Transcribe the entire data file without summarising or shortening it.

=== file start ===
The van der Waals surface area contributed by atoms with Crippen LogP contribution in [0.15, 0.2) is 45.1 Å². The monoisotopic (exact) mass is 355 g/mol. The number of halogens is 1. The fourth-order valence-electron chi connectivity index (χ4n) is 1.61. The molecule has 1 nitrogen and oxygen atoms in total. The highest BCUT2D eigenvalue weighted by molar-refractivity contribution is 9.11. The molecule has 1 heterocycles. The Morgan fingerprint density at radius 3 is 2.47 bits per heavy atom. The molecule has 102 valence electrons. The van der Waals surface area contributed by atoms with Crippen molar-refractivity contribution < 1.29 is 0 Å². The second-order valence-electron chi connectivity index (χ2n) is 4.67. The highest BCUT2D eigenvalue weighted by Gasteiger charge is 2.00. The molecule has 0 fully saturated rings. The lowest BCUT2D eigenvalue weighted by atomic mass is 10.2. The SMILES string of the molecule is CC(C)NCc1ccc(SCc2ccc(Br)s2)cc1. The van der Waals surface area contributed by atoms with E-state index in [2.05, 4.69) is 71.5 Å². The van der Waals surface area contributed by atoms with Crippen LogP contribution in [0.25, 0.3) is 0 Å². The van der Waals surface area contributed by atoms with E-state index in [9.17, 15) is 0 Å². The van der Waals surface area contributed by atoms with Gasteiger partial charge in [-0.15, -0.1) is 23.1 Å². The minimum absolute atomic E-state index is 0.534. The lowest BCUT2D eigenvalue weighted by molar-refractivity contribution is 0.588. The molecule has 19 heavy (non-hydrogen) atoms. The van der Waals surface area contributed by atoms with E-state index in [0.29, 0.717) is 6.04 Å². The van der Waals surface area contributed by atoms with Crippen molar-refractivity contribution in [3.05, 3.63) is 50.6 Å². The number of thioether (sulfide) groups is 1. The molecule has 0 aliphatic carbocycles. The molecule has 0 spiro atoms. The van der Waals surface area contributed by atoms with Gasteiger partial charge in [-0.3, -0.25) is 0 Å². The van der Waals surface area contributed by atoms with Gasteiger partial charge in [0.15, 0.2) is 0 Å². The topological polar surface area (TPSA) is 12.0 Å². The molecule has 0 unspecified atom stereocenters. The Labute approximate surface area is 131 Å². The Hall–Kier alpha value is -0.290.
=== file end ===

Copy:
The van der Waals surface area contributed by atoms with Crippen LogP contribution in [0.15, 0.2) is 45.1 Å². The monoisotopic (exact) mass is 355 g/mol. The number of halogens is 1. The fourth-order valence-electron chi connectivity index (χ4n) is 1.61. The molecule has 1 nitrogen and oxygen atoms in total. The highest BCUT2D eigenvalue weighted by molar-refractivity contribution is 9.11. The molecule has 1 heterocycles. The Morgan fingerprint density at radius 3 is 2.47 bits per heavy atom. The molecule has 102 valence electrons. The van der Waals surface area contributed by atoms with Crippen molar-refractivity contribution < 1.29 is 0 Å². The second-order valence-electron chi connectivity index (χ2n) is 4.67. The highest BCUT2D eigenvalue weighted by Gasteiger charge is 2.00. The molecule has 0 fully saturated rings. The lowest BCUT2D eigenvalue weighted by atomic mass is 10.2. The SMILES string of the molecule is CC(C)NCc1ccc(SCc2ccc(Br)s2)cc1. The van der Waals surface area contributed by atoms with E-state index in [2.05, 4.69) is 71.5 Å². The van der Waals surface area contributed by atoms with Crippen LogP contribution in [0.25, 0.3) is 0 Å². The van der Waals surface area contributed by atoms with E-state index in [9.17, 15) is 0 Å². The van der Waals surface area contributed by atoms with Gasteiger partial charge in [-0.15, -0.1) is 23.1 Å². The minimum absolute atomic E-state index is 0.534. The lowest BCUT2D eigenvalue weighted by molar-refractivity contribution is 0.588. The molecule has 19 heavy (non-hydrogen) atoms. The van der Waals surface area contributed by atoms with E-state index in [0.29, 0.717) is 6.04 Å². The van der Waals surface area contributed by atoms with Crippen molar-refractivity contribution in [3.05, 3.63) is 50.6 Å². The number of thioether (sulfide) groups is 1. The molecule has 0 aliphatic carbocycles. The molecule has 0 spiro atoms. The van der Waals surface area contributed by atoms with Gasteiger partial charge in [-0.3, -0.25) is 0 Å². The van der Waals surface area contributed by atoms with Gasteiger partial charge in [0.15, 0.2) is 0 Å². The topological polar surface area (TPSA) is 12.0 Å². The molecule has 0 unspecified atom stereocenters. The Labute approximate surface area is 131 Å². The Hall–Kier alpha value is -0.290.